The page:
Maggi, August 30, 2016
You’ve heard it over and over again: your small business needs to take credit and debit cards. Most consumers pay with plastic, and many are even eschewing that for mobile payments, so you need to catch up. You think about investing in a credit card reader, but they’re pretty expensive . . . and it turns out that going without one is not only more convenient, but can actually improve your cashflow.
Cashflow is the lifeblood of a business: if you don’t have a steady flow of cash coming in, you could soon find yourself in trouble. There’s always going to be cash going out, but if you don’t have enough cash coming in to balance it, you could face difficulty making payroll or paying for supplies, and that’s going to really hamper your business.
Obviously, selling your product or service is the best way to keep cash coming in . . . but there’s another factor you might not have thought about: how long it takes you to get paid. If you’re waiting more than a few days to get paid, that can put a big hamper on keeping cash in your bank account.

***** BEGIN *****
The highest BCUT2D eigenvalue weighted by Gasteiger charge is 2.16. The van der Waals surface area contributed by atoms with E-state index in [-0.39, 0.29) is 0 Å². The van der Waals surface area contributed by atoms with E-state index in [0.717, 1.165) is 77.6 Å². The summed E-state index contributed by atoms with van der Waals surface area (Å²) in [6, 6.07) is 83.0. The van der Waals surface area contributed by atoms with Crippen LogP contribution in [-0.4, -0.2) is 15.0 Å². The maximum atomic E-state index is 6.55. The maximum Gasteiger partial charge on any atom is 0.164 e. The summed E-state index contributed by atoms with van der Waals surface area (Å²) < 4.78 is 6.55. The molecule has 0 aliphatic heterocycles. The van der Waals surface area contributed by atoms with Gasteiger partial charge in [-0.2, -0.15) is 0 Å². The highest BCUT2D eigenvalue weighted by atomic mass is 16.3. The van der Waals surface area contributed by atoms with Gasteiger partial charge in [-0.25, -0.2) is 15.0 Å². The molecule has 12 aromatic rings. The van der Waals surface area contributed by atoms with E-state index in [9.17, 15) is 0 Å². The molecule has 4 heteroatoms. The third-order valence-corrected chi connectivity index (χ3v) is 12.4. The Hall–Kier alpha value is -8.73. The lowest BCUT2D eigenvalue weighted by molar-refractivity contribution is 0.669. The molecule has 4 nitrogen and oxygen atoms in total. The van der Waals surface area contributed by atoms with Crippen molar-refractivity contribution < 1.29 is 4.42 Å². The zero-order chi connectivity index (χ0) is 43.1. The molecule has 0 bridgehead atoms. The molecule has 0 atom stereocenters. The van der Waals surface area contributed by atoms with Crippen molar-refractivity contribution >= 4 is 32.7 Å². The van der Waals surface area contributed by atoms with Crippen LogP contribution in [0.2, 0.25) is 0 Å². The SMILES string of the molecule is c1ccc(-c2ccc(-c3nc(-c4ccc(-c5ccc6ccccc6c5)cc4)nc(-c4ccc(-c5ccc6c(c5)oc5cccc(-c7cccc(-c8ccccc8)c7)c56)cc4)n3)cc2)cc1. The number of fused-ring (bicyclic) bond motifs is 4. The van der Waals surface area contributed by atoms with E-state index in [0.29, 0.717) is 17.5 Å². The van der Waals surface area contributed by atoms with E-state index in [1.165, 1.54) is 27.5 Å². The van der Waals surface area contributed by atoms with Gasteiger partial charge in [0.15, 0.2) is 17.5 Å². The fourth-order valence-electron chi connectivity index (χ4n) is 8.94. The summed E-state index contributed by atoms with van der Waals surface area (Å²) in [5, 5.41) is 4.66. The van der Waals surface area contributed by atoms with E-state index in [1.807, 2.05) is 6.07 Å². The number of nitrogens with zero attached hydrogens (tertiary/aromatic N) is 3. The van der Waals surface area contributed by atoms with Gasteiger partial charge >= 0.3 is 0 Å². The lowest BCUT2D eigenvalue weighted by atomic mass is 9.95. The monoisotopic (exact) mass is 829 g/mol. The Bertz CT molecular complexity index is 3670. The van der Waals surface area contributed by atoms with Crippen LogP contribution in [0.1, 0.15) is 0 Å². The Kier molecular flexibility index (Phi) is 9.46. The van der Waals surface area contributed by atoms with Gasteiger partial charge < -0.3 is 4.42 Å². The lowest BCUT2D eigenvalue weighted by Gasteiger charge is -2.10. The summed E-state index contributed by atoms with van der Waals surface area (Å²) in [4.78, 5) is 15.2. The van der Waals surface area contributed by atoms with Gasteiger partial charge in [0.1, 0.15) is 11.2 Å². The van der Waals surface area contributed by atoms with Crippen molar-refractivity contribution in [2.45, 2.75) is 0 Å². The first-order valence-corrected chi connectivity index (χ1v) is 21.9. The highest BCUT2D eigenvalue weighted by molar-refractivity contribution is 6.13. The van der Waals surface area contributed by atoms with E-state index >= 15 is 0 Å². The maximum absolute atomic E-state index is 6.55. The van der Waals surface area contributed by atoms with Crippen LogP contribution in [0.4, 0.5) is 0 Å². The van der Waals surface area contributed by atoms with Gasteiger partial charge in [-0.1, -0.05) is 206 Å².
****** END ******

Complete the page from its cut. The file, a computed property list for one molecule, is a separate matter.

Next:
With the SmartTrade app, you’ll get your cash within five days. Just hold the card in front of your smartphone camera, have your customer enter their PIN, and the payment process begins. Within five days, the money will be deposited. No going to the bank or scanning cheques required. And you don’t even have to use a physical credit card reader!
If you do a lot of business—over £30,000 per month—you’ll get your money even faster. Once you reach that level, you can expect your payments to be deposited within three days, which is about as close to instantaneous as you can get.
Sending out paper invoices and waiting for cheques to arrive in the post and then clear works for some people, but with the speed that the world is moving, you can get left behind waiting for all of that to happen. Why not speed things up a bit and make sure your cashflow stays steady?
Check out the other features you get with SmartTrade and sign up today to give it a try!
Image credit: Paul Falardeau via Flickr